The Queen of Disco Donna Summer died on Thursday (May 17th) of lung cancer. She was 63 years old. According to TMZ.com, Donna’s family said in a statement, “Early this morning, we lost Donna Summer Sudano, a woman of many gifts, the greatest being her faith. While we grieve her passing, we are at peace celebrating her extraordinary life and her continued legacy. Words truly can’t express how much we appreciate your prayers and love for our family at this sensitive time.”
She was reportedly in Florida at the time of her death. Sources say that the singer was trying to keep the extent of her illness quiet. The source added that she was actually focused on completing a new album and was in good spirits.
Donna’s longtime attorney Gerry Rosenblatt said that the disco icon didn’t let people know how sick she was. He told RadarOnline.com, “Donna was a very private person, and I suspected there was an issue because she had turned down very lucrative work over the past year, but she never talked to me about being sick and it was never confirmed. She turned down all the interviews and all scheduled work. You knew that something was up and I suspected a serious illness.”
He continued, “I am very shaken up, I have been her attorney since 1980, and I know her whole family. This is not a good day. ”
Donna became a superstar in the 1970′s with hits like “Last Dance,” “Hot Stuff” and “Bad Girls” and “Love To Love You Baby”. Throughout the 80′s, the five time Grammy winner also had huge hits like “She Works Hard for the Money” and “This Time I Know It’s for Real.”
Donna leaves behind her husband of 31 years, Bruce Sudano and three daughters, Mimi Sommer, Brooklyn Sudano and Amanda Sudano.
LaDonna Adrian Gaines was born on December 31, 1941 in Boston, Massachusetts. She was a groundbreaking artist who merged the sounds of R&B, pop, funk, rock, disco and electronica. As a young girl, Donna sang in church choirs and city-wide choruses. By her early twenties, she launched her music career on stage in Munich, Germany, in productions of Hair and Porgy & Bess. While in Germany, she hooked up with producers Giorgio Moroder and Pete Bellote who produced her first single “Hostage,” which became a hit in The Netherlands, France and Belgium.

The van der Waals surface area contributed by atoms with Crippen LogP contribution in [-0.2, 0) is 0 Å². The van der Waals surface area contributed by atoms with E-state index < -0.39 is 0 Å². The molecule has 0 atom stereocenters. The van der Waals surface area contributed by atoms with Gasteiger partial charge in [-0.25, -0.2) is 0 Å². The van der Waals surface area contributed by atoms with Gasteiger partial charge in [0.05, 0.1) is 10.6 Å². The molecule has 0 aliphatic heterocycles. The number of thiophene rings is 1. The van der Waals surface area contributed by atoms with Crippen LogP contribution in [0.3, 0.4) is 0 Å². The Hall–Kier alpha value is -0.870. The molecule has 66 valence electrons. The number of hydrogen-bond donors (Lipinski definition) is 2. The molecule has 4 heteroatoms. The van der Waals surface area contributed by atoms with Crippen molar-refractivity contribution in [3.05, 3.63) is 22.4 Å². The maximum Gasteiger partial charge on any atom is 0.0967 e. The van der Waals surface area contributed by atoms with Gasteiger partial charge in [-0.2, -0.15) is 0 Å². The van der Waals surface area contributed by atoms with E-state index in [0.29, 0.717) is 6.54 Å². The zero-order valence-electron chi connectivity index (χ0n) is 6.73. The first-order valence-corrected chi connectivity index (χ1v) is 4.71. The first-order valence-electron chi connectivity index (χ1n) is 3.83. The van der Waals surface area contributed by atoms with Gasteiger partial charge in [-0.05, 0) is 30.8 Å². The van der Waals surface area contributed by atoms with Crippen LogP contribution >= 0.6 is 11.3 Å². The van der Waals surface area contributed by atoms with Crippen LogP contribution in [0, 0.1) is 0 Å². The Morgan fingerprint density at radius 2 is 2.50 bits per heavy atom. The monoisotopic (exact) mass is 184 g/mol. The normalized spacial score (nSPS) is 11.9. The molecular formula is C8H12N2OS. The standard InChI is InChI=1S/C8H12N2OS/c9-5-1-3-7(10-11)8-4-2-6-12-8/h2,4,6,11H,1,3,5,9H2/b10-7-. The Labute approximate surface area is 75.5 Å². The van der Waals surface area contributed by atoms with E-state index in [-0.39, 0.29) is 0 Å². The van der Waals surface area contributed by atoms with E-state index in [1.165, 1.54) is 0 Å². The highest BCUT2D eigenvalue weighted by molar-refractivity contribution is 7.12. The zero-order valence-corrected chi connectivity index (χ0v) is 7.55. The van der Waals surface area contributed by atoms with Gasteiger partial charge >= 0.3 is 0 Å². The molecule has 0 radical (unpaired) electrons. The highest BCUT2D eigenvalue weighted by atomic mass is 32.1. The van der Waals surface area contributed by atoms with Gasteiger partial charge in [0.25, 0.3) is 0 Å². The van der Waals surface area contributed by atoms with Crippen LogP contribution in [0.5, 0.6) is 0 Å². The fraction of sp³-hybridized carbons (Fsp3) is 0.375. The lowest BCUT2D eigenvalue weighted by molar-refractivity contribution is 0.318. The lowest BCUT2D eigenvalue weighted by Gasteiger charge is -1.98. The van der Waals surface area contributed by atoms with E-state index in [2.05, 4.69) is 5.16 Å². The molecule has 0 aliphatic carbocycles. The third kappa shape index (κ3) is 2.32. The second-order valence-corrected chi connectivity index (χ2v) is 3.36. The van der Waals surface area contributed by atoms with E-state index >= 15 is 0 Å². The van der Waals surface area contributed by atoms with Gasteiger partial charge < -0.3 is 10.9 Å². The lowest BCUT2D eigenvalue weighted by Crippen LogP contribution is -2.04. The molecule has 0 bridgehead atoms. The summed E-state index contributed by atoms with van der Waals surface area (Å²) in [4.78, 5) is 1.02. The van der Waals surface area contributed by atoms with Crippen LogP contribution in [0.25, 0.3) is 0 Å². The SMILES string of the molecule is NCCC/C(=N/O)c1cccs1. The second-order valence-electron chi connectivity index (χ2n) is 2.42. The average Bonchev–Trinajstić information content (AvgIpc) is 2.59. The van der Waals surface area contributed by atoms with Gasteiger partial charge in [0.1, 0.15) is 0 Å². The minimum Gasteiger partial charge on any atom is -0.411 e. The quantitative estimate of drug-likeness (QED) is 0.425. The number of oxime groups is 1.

In 1972, she married Austrian actor Helmuth Sommer and gave birth to their daughter Mimi Sommer in 1973. The two divorced after she had an alleged affair but she kept his last name, but changed it to Summer.
In 1975, Moroder and Bellotte produced “Love To Love You Baby” — which rose to #2 on the Billboard Hot 100. She also released hits like “MacArthur Park,” “Bad Girls,” “Hot Stuff,” “Dim All The Lights,” “On The Radio” and Enough Is Enough” as well as the Grammy and Academy award winning theme song “Last Dance” from the Thank God It’s Friday film.
By 1977, the pressures of fame and past mistakes had begun to take a toll on her. Donna had began suffering from depression and anxiety attacks and had attempted suicide several times. She was also addicted to prescription medicine. Following a nervous breakdown in 1979, Summer became a born again Christian.
On her suicide attempt, she once reportedly said, “It sorta snuck up on me, and I think it because I had my daughter, and during that period, my marriage broke up, and I was alone, and I was staying up at night, and I would go out and work and then, I would be getting 2 to 3 hours a sleep a day. It was scary, and so I couldn’t deal another minute of it, and I was on my way out the window . . .”
She continued, “I was sticking my foot out, I was shifting my weight, and I got caught in a curtain and the maid opened the door, exactly that time . . . and I thought, ‘Oh, my God!,’ It really kind of shook me, it woke me up and then I let her in, and I got on the phone, and I think I called somebody said, ‘I need help,’ and thank God that lady came, because I’d be gone today.”